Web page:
Utilization by ruminants of poor quality hay supplemented with different nitrogen and carbohydrate sources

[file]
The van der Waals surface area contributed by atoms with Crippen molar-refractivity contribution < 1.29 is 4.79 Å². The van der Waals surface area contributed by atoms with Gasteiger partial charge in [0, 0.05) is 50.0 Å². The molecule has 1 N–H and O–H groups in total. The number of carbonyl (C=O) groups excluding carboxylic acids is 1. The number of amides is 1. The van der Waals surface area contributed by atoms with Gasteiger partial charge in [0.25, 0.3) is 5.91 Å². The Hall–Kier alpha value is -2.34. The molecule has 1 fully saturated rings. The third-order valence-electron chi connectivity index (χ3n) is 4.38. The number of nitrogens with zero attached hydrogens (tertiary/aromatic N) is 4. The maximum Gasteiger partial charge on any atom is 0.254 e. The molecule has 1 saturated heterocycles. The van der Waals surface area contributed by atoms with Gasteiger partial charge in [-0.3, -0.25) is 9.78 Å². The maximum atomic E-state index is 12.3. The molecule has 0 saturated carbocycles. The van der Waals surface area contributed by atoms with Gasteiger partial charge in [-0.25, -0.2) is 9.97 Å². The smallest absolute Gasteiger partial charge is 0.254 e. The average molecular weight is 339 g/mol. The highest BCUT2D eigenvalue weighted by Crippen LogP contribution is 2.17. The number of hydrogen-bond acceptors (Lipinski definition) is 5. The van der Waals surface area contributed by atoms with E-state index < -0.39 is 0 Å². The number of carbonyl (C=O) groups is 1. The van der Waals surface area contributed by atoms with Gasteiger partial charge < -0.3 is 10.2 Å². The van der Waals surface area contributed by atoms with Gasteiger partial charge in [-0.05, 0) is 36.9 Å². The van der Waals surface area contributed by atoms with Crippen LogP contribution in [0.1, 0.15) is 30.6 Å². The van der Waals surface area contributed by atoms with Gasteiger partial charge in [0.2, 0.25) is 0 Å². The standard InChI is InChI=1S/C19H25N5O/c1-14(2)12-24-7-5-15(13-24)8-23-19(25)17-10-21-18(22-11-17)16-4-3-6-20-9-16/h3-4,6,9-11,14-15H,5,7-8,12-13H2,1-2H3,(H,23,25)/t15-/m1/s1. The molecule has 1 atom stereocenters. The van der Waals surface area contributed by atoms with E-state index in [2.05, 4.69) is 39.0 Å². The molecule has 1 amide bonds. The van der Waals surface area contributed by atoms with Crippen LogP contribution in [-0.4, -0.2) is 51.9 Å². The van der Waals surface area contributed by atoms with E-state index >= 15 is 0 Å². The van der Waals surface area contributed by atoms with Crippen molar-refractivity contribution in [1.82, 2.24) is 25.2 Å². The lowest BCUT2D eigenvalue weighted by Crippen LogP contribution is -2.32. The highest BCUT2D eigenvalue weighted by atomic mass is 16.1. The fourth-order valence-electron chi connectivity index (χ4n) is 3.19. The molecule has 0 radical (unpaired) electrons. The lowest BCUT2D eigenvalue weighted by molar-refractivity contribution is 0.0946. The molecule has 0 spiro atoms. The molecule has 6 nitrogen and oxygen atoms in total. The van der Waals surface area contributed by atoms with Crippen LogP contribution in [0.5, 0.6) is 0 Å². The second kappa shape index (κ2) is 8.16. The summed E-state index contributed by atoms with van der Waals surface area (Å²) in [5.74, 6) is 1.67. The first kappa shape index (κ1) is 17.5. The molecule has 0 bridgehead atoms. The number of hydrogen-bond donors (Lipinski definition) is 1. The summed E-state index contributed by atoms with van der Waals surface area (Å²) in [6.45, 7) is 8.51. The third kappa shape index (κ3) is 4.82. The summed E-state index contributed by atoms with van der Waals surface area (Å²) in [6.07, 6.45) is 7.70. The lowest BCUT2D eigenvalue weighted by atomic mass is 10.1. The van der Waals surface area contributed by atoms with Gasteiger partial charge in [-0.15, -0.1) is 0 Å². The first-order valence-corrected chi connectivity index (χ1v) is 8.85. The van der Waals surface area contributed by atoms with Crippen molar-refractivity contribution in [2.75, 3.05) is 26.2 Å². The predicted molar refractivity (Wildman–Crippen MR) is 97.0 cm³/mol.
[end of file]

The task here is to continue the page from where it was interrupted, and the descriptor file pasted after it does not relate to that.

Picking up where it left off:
Two experiments were conducted to study the utilization of poor quality hay by ruminants. In the first experiment, several nitrogen supplements were compared under practical conditions when fed to stocker cattle receiving a hay diet. Sixty cattle were wintered on fescue hay with one of five supplements: 1) none, 2) liquid urea-molasses supplement injected into the bales, 3) liquid-supplement self-fed in lick-tank, 4) mixture of deep-stacked broiler litter and ground corn grain and 5) soybean meal. Preliminary observations showed that the liquid supplement injected into bales was poorly distributed. Highest daily weight gains were for the animals supplemented with urea-molasses self-fed, litter or soybean meal. Compensatory gains under spring-grazing conditions subsequently suppressed these differences. Feed intake was low for all treatments. Feed efficiency was best for the soybean-meal group but feed cost per unit of gain was lowest for the broiler litter supplemented group. In a second experiment, urea and carbohydrates were supplemented to a fescue hay diet fed to lambs cannulated at the rumen, abomasum and ileum. The treatment diets were: 1) hay, alone or supplemented with 2) urea, 3) urea and molasses and 4) urea and corn. Chromic oxide and Co-EDTA were used as markers. Urea supplementation improved N retention but did not affect DM, ADF and energy digestibilities. The extent and efficiency of rumen fermentations were low, with a high methane production. Supplementation did not significantly affect the partition of digestion of DM and N along the gastro-intestinal tract. ADF digestion in the large intestine was increased by urea supplementation. Mean retention time of food along the gastro-intestinal tract was similar among treatments.